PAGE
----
Cincinnati Medical Malpractice Attorney Reviewing Breast Cancer Misdiagnosis lawsuits and delayed cancer treatment cases
Delayed breast cancer diagnosis is one of the most commons forms of medical malpractice. The claim arises when the physician (typically a family practitioner/ surgeon/ dermatologist/ obstetrician or gynecologist) discount or fail to recognize the severity, the physician fails to properly read a radiology scan (radiologist), or a physician or hospital fails to report the results or follow up with the patient.
The cancer then grows and advances to more critical stages that requires more severe treatment (mastectomy, radiation, chemotherapy) than would have been required had the cancer been diagnosed earlier. Moreover, the cancer can infiltrate the lymph nodes and cause a greater chance of recurrence further decreasing the chance of survival.
A medical malpractice case may provide answers to questions that the physician or hospital have been unwilling to provide, as well as provide for compensation for the misdiagnosis of cancer and all injuries that were caused by the delay in diagnosis and delay in treatment.
Joseph Lyon is a highly-rated, experienced, and passionate Cincinnati medical malpractice attorney handling hospital negligence and breast cancer misdiagnosis cases. For a free and confidential consultation call 800. 513. 2403 or complete the intake form. You will speak with Mr. Lyon directly.
Failure to Diagnose Breast Cancer
Confidential settlement for failure to timely diagnose breast cancer in a 39 year old woman. As a result of the delay, evidence demonstrated that the patient suffered a 50% increase in the likelihood of recurrence, which would ultimately return as terminal metastatic disease.
The failure to diagnose arose from the physician’s failure to communicate a positive biopsy which showed early stages of breast cancer. Had the biopsy been communicated the patient would have been treated with excision and avoided chemotherapy, mastectomy, and had a 95% chance of survival.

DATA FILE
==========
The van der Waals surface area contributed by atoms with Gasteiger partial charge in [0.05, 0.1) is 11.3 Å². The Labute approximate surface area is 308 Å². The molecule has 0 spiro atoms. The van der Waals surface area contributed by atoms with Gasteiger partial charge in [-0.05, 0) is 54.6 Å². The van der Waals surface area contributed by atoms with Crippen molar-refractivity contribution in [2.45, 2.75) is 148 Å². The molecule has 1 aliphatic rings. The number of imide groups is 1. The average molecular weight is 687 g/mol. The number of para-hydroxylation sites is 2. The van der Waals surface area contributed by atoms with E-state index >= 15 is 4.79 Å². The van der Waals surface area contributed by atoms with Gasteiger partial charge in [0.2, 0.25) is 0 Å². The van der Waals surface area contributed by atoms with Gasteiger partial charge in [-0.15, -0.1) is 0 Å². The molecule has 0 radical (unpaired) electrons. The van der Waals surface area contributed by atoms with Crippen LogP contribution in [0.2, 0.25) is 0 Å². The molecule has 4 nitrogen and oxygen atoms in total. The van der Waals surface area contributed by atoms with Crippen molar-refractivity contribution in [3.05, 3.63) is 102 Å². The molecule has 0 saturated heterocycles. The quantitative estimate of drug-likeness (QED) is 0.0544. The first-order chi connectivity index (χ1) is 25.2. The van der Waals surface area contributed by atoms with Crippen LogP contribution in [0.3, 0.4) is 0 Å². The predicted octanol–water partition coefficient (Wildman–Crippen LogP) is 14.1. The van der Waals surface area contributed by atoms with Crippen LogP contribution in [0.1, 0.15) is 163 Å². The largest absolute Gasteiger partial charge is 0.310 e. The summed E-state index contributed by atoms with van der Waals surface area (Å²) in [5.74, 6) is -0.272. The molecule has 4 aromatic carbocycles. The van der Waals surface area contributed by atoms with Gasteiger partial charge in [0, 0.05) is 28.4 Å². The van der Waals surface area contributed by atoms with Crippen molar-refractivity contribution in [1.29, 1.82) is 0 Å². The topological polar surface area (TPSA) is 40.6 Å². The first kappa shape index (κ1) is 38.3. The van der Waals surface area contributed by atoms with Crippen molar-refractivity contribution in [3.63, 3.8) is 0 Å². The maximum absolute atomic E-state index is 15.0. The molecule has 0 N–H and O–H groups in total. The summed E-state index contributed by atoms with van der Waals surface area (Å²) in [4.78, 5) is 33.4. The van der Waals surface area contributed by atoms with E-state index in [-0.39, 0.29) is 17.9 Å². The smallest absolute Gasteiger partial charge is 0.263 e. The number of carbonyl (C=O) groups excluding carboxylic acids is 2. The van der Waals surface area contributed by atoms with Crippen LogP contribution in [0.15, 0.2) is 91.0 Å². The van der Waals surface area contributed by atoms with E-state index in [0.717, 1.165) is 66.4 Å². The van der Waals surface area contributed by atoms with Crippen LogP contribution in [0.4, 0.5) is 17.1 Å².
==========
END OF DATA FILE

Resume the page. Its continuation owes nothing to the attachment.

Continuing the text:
After two years of litigation, the parties reached a confidential settlement that accounted for medical bills, mastectomy, as well as all wrongful death damages.
Proving Misdiagnosis of Breast Cancer in Lawsuits
In all medical malpractice cases, it is the Plaintiff’s (i.e, the patient) burden of proof. There are four legal elements to prove a medical malpractice case based on a misdiagnosis of breast cancer.
- Duty of Care (Physician/ Patient relationship)
- Negligence (breach of the standard of care )
- Causation (the injury must as a direct and proximate related to the negligence)
- Damages (physical and financial injuries )
Delayed Treatment and Diagnosing Breast Cancer
The first step in any medical malpractice case is to determine whether the physician breached the standard of care. There is not one standard of care that applies to all clinical scenarios. In most cases, the patient presents to her physician complaining of a small, painless, lesion or mass she has discovered on her breast.